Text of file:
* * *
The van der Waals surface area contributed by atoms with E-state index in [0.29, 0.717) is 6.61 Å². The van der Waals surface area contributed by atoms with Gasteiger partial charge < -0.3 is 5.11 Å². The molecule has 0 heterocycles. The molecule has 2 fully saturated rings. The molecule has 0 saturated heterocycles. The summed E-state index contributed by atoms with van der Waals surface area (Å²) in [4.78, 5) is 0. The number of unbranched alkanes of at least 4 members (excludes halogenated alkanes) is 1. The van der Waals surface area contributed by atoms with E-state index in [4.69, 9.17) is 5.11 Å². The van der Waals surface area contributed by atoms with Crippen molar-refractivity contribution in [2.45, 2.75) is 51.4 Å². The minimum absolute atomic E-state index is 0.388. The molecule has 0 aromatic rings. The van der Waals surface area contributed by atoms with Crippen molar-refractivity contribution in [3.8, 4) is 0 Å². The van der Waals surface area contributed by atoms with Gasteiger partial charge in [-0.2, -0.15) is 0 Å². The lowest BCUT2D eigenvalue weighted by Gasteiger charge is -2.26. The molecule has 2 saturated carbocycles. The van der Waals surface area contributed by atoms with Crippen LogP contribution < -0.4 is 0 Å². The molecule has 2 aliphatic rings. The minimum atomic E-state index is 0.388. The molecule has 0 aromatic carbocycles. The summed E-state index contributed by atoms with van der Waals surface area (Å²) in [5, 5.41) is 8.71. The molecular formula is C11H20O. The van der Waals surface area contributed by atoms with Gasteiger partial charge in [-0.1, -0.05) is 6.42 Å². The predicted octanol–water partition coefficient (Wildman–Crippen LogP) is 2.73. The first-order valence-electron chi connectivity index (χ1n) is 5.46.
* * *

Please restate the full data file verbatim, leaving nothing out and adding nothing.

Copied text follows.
The van der Waals surface area contributed by atoms with E-state index in [0.29, 0.717) is 6.61 Å². The van der Waals surface area contributed by atoms with Gasteiger partial charge < -0.3 is 5.11 Å². The molecule has 0 heterocycles. The molecule has 2 fully saturated rings. The molecule has 0 saturated heterocycles. The summed E-state index contributed by atoms with van der Waals surface area (Å²) in [4.78, 5) is 0. The number of unbranched alkanes of at least 4 members (excludes halogenated alkanes) is 1. The van der Waals surface area contributed by atoms with E-state index in [4.69, 9.17) is 5.11 Å². The van der Waals surface area contributed by atoms with Crippen molar-refractivity contribution in [2.45, 2.75) is 51.4 Å². The minimum absolute atomic E-state index is 0.388. The molecule has 0 aromatic rings. The van der Waals surface area contributed by atoms with Crippen molar-refractivity contribution in [3.8, 4) is 0 Å². The van der Waals surface area contributed by atoms with Gasteiger partial charge in [-0.2, -0.15) is 0 Å². The lowest BCUT2D eigenvalue weighted by Gasteiger charge is -2.26. The molecule has 2 saturated carbocycles. The van der Waals surface area contributed by atoms with Crippen LogP contribution < -0.4 is 0 Å². The molecule has 2 aliphatic rings. The minimum atomic E-state index is 0.388. The molecule has 0 aromatic carbocycles. The summed E-state index contributed by atoms with van der Waals surface area (Å²) in [5, 5.41) is 8.71. The molecular formula is C11H20O. The van der Waals surface area contributed by atoms with Gasteiger partial charge in [-0.1, -0.05) is 6.42 Å². The predicted octanol–water partition coefficient (Wildman–Crippen LogP) is 2.73. The first-order valence-electron chi connectivity index (χ1n) is 5.46.